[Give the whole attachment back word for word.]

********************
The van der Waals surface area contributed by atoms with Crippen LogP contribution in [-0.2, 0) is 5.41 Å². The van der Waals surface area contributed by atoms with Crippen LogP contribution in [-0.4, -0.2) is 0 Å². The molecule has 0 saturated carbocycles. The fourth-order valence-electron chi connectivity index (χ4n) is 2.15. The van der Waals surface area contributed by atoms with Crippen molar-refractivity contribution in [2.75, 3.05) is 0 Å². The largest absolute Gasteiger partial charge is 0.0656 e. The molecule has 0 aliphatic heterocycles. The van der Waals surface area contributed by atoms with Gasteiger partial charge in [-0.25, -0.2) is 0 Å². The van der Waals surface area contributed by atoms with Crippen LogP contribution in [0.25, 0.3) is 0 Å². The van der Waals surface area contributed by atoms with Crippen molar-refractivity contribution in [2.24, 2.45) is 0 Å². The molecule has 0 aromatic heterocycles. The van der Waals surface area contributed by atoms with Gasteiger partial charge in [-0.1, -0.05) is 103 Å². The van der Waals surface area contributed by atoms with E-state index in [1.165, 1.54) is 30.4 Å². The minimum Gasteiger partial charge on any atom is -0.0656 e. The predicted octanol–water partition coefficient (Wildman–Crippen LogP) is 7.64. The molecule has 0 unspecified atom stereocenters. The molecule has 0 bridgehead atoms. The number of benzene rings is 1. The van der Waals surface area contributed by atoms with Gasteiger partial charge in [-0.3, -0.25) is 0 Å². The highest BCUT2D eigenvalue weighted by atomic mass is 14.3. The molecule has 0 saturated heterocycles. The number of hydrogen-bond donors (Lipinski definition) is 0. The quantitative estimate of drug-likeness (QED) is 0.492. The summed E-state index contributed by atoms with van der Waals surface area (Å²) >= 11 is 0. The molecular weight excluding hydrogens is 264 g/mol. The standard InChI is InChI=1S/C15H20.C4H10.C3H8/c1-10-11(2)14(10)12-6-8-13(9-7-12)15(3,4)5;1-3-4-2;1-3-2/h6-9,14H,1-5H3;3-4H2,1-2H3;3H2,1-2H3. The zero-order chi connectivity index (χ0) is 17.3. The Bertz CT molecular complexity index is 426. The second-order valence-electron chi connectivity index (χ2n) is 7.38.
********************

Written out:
The van der Waals surface area contributed by atoms with Crippen LogP contribution in [-0.2, 0) is 5.41 Å². The van der Waals surface area contributed by atoms with Crippen LogP contribution in [-0.4, -0.2) is 0 Å². The molecule has 0 saturated carbocycles. The fourth-order valence-electron chi connectivity index (χ4n) is 2.15. The van der Waals surface area contributed by atoms with Crippen molar-refractivity contribution in [2.75, 3.05) is 0 Å². The largest absolute Gasteiger partial charge is 0.0656 e. The molecule has 0 aliphatic heterocycles. The van der Waals surface area contributed by atoms with Gasteiger partial charge in [-0.25, -0.2) is 0 Å². The van der Waals surface area contributed by atoms with Crippen LogP contribution in [0.25, 0.3) is 0 Å². The van der Waals surface area contributed by atoms with Crippen molar-refractivity contribution in [2.24, 2.45) is 0 Å². The molecule has 0 aromatic heterocycles. The van der Waals surface area contributed by atoms with Gasteiger partial charge in [-0.1, -0.05) is 103 Å². The van der Waals surface area contributed by atoms with E-state index in [1.165, 1.54) is 30.4 Å². The minimum Gasteiger partial charge on any atom is -0.0656 e. The predicted octanol–water partition coefficient (Wildman–Crippen LogP) is 7.64. The molecule has 0 unspecified atom stereocenters. The molecule has 0 bridgehead atoms. The number of benzene rings is 1. The van der Waals surface area contributed by atoms with Gasteiger partial charge in [-0.3, -0.25) is 0 Å². The highest BCUT2D eigenvalue weighted by atomic mass is 14.3. The molecule has 0 saturated heterocycles. The number of hydrogen-bond donors (Lipinski definition) is 0. The quantitative estimate of drug-likeness (QED) is 0.492. The summed E-state index contributed by atoms with van der Waals surface area (Å²) >= 11 is 0. The molecular weight excluding hydrogens is 264 g/mol. The standard InChI is InChI=1S/C15H20.C4H10.C3H8/c1-10-11(2)14(10)12-6-8-13(9-7-12)15(3,4)5;1-3-4-2;1-3-2/h6-9,14H,1-5H3;3-4H2,1-2H3;3H2,1-2H3. The zero-order chi connectivity index (χ0) is 17.3. The Bertz CT molecular complexity index is 426. The second-order valence-electron chi connectivity index (χ2n) is 7.38.